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NBA franchises have different standards when it comes to retiring numbers.Not counting Shaq, the Lakers have retired the numbers of 7 players. The Dallas Mavericks, by comparison, retired #15 in honor of Brad Davis.I’d love to see the Timberwolves hang #99 in the Target Center, since Mikan played almost his entire career in Minnesota. Schayes spent most of his career with the Syracuse Nationals, before the team moved to Philadelphia and became the 76ers.While Schayes played only a single year in Philadelphia, he is without question one of the franchise’s best players, and he led the team to its first title in 1955.In the 1990s the Nets even allowed Rick Mahorn to wear Ladner’s supposedly retired #4. The Nets have done a better job of honoring the legacy of Dražen Petrović, who died in a car crash in 1993 and whose #3 is hanging up in Newark.Petrović, alone among the players in this group, likely would have been honored with a retired number one day even if his life hadn’t been cut short.(And I mean no disrespect to Brad Davis.) Nate Thurmond was a great player, but not with Cleveland.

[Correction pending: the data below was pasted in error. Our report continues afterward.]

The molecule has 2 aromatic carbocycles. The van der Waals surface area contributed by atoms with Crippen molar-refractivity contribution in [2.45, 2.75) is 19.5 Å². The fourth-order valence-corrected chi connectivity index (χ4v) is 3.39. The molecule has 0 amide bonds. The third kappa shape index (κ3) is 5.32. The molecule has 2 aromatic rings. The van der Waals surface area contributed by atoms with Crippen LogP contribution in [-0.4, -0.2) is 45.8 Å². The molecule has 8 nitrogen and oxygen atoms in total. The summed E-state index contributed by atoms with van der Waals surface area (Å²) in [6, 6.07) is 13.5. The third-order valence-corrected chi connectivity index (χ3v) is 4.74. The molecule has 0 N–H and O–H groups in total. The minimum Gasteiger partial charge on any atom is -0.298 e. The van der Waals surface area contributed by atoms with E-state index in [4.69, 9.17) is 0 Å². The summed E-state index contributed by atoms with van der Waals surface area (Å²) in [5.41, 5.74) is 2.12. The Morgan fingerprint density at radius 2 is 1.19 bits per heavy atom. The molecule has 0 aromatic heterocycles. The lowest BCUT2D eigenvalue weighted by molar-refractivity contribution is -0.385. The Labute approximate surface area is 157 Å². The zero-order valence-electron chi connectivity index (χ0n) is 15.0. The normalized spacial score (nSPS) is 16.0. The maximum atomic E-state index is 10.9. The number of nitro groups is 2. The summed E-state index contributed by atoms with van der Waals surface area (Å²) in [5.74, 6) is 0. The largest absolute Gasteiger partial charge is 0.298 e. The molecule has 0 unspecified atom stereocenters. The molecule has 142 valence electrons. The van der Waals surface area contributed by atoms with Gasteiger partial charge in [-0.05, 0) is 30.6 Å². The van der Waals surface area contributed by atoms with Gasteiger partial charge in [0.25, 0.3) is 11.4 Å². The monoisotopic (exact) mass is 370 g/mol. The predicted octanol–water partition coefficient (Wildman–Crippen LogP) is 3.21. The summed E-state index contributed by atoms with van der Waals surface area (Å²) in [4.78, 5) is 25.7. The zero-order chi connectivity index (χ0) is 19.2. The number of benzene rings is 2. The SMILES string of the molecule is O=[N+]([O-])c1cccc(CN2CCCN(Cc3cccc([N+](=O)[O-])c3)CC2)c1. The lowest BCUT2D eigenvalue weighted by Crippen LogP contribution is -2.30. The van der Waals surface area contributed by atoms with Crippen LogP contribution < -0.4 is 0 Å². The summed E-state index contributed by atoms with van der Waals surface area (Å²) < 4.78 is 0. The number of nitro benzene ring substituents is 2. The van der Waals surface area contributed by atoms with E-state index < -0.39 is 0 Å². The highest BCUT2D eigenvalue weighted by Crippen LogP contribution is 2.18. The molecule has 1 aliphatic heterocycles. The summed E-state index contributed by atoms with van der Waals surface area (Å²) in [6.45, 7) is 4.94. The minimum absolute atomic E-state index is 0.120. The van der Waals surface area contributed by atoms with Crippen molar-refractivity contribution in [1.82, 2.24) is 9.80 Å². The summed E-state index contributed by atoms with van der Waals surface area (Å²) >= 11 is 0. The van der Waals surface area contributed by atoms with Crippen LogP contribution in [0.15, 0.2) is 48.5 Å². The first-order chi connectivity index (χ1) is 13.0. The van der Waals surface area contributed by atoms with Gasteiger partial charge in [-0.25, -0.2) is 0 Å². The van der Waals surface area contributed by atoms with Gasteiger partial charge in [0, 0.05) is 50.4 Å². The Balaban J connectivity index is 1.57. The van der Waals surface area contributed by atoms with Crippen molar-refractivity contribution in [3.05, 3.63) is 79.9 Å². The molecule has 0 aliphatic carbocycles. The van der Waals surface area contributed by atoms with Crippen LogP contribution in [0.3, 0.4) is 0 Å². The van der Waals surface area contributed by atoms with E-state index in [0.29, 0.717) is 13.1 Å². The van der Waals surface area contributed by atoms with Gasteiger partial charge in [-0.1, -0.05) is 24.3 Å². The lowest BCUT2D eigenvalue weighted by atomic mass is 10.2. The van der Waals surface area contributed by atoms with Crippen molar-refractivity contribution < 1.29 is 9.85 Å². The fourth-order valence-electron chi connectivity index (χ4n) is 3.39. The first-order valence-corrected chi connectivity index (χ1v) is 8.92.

Apparently that’s not enough to impress Donald Sterling.(The Orlando Magic haven’t retired any players’ numbers, but they did retire #6, in honor of the fans, the “sixth man.” More on that later.) Roger Brown and Wendell Ladner are the only non-NBA players to have their numbers retired by current NBA teams.Brown was a key player on the Indiana Pacers’ 3 ABA championship teams.All of these players had nice NBA careers, but I’m not sure that any are deserving of having their number hanging up in the Rose Garden.Who is the greatest NBA player not to have his number retired by an NBA team? (I’m not counting current players or players who have been out of the league for less than five years.) The Lakers honored Mikan and other greats from the team’s days in Minneapolis with a banner, but they haven’t properly retired his number.